Over Memorial Day weekend, we saw two spectacular finishes to auto races: a final-lap crash at the Indy 500 by rookie J.R. Hildebrand, and Dale Earnhardt Jr. running out of fuel with open road and the checkered flag ahead of him at the Coca-Cola 600 in Charlotte.
On Tuesday, the NBA Finals began, and what a compelling matchup: East champion Miami, finding its best stride late in the season, vs. West champion Dallas, which has sliced through playoff competition with precision.
The NFL, of course, is in a lockout. It is not as if a lot would be going on in the league even if business as usual were the order of the day, but the uncertainty regarding when the labor dispute will end increases.
Note how I didn't say all was quiet — that's not the case at all. Any story, even a sliver of one, is going to get play under these circumstances. It is what it is.
And that is a potential problem for the NFL. Any bad news that hits Twitter, the Web and the newsprint is amplified, for there is simply less other news to absorb it and sweep it out of the news cycle.
For instance, we have seen news of teams cutting pay, whether through salary reductions or furloughs, as the lockout goes on. Chris Pika, a former public relations staffer with the Falcons and Saints, is tracking reports of the cuts at his website, blogandtackle.net.
Now, if teams opened their books, perhaps we would have a better idea of where they stood from a cash standpoint, and we could begin to understand why cuts were necessary, even in an offseason where veteran free agency has yet to begin. Also, teams are selling more season tickets than expected, NFL owners were told last week at their meetings in Indianapolis, SportsBusiness Journal reported Tuesday.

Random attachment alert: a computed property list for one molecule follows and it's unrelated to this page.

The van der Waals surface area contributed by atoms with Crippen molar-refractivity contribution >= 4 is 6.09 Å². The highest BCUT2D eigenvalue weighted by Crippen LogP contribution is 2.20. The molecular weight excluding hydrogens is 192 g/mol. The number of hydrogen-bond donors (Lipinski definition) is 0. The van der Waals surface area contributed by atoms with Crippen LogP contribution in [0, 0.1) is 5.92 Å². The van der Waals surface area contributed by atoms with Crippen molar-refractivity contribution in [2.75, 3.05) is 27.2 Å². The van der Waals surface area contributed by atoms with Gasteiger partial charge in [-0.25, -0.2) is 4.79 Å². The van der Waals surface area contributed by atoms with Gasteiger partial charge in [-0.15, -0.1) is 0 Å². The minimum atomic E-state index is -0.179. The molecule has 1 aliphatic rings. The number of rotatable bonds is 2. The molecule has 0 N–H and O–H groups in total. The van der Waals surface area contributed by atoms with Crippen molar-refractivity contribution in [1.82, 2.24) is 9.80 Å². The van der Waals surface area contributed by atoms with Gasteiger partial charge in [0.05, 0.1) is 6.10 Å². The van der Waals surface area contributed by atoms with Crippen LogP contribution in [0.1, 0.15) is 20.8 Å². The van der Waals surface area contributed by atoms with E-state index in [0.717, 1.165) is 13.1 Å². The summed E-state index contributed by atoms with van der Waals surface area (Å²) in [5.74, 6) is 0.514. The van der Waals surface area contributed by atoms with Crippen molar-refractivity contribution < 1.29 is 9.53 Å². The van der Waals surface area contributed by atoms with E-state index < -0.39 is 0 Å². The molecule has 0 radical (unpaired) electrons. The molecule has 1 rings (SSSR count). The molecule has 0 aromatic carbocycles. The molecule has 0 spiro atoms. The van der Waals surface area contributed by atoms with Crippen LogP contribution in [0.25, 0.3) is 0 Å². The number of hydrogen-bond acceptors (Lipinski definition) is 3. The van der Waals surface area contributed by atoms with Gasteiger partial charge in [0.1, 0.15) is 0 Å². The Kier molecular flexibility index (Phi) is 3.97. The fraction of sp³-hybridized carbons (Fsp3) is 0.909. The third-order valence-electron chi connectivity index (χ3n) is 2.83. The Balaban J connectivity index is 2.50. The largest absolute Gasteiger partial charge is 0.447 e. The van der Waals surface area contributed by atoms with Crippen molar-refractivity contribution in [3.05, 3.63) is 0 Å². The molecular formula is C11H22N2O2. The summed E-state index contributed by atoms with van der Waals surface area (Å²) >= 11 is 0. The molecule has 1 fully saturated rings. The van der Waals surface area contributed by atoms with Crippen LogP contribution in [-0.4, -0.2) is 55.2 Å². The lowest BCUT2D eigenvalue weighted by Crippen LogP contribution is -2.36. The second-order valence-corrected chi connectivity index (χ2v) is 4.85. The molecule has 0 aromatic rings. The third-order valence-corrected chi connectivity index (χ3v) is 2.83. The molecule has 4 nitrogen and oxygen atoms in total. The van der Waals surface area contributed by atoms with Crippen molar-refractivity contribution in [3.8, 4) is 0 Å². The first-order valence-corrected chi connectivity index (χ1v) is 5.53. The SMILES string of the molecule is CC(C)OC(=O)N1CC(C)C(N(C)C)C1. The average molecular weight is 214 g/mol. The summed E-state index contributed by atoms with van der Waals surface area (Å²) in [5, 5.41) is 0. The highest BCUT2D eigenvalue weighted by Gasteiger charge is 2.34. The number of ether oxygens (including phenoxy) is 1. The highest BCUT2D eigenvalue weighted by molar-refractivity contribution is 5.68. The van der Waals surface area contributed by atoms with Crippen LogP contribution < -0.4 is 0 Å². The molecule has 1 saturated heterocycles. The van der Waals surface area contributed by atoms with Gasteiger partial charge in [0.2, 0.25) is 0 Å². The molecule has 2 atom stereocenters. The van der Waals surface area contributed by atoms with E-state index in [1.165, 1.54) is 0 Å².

I'm not waiting for clubs to start releasing more financial data. These are private companies (save for the Packers), and their business is their business. I get it. So we are left to sift through the news that comes out about pay cuts and make our own decisions.
I will keep an open mind on the reasons the organizations have cut pay have chosen to do so. I just don't have all of the information. What I do know is that such cuts aren't easy on those who take them. Nothing — nothing — softens them.
Perception is everything. And the longer the lockout goes on, the NFL stands to lose in the court of public opinion. NFL owners need to be wary of how their product is being perceived and damaging their league's brand.
What is their product right now? The game tied up in the courts, but we haven't stopped paying attention to the league. Instead, we're left to parse every statement made by those connected to the game and play psychologist and detective to drive at the meaning of everything the clubs are doing. And that is assuming you're giving the league the benefit of the doubt. Not everyone is going to do that. Adjusting the compensation of employees in the midst of a lockout just doesn't look good. Nor does canceling the annual rookie symposium, which the NFLPA will reprise.
Rolling eyes might look elsewhere. The IndyCar Series and NASCAR probably gained themselves some new supporters on Sunday. The NBA surely relishes a chance to stage a championship series with the NFL distracted, although the NBA itself seems primed for a big-time labor fight in the months ahead.
NFL commissioner Roger Goodell keeps making the rounds speaking to season-ticket holders. That is good marketing and wise. But all of Goodell's good will isn't going to help the league if this labor dispute continues and keeps the game off the field. Every time news of an NFL team cutting pay leaks, the shield gets scratched a little, and all we see is the reflection of a lot of furrowed brows, shaking their heads at business people making some curious decisions.